Off to Milford Sound and another ride down a couple of different memory lanes…
My luck was holding out and the normally rainy area was filled with puffy white clouds and warm sunlight. This, of course, meant plenty of tourist buses, cars, and caravans on the road. All things that tend act as fun vacuums on bike, but on this road there was enough straight sections to make the short time spent sucking bus fumes nothing more than a reminder of how bad it could be- and how wonderful it was.
Classic mountain/lake views reminded me of places from around the world while
the local ducks who insisted on swimming through the water and disrupting the refection reminded me of many others of their kind I’d have much preferred to see on a plate instead of the wild!
Adding to the friendly familiarity, I met up with a German couple riding two-up on a bike who were just starting a trip of riding from NZ to Germany. We decided to ride together for the day down to Milford and once again I was on the road with other two-wheeled travelers oogling the views.
Yes, those views… though I do have to admit that I’ve found that a woman in bulky riding gear with the slightly unwashed appearance of the road is most alluring!
We finished the day in the great little campsite of a lodge.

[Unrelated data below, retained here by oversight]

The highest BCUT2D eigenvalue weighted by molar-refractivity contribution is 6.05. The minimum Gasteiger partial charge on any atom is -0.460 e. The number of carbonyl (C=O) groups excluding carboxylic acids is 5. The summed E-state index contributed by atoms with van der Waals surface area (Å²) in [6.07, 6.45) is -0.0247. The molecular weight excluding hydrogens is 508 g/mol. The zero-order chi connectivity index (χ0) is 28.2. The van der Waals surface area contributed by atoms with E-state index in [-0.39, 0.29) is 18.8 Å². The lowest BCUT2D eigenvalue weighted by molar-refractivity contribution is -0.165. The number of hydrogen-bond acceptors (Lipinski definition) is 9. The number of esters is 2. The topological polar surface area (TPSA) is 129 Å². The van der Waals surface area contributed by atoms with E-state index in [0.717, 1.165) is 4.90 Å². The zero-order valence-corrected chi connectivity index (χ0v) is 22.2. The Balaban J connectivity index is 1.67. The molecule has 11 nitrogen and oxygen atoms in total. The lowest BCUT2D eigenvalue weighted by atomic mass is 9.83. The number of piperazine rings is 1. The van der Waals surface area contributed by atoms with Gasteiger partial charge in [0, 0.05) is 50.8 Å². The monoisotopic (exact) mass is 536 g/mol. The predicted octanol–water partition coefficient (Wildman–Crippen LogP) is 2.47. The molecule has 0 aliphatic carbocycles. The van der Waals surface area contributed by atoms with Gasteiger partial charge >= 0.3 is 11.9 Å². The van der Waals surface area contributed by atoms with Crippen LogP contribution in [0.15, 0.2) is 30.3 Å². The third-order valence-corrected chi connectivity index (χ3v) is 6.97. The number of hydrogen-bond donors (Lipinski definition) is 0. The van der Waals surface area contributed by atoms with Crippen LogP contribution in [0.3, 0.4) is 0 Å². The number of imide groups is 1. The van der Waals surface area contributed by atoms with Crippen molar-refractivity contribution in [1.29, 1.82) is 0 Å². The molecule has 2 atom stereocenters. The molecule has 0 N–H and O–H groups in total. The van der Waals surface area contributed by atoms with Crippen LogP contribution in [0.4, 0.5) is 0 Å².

Where we proceeded to annoy the granola backpackers by riding our bikes into the walk-in area (with lodge permission) and spending a long night telling stories of our lives between long draughts of excellent New Zealand Pinot Noir. Those who go on trips like this always seem to have had wonderfully varied histories that lead addictively from one story to the next. Needless to say, the next morning we got up too late for them to make the early morning kayak trips, so we headed back down the road for another day of blissful riding and my next glimpse of a memory.
Passing through a tunnel and then having this view and splendid snake of a road laid out before us brought me back to Norway and its Fjord region.
All too soon, the day was almost over and with history repeating itself once again, we went on our separate ways.
And so, with a night spent under the watchful eye of a disused bridge that had once opened up the region to settlers,
I went to bed the most happy of campers.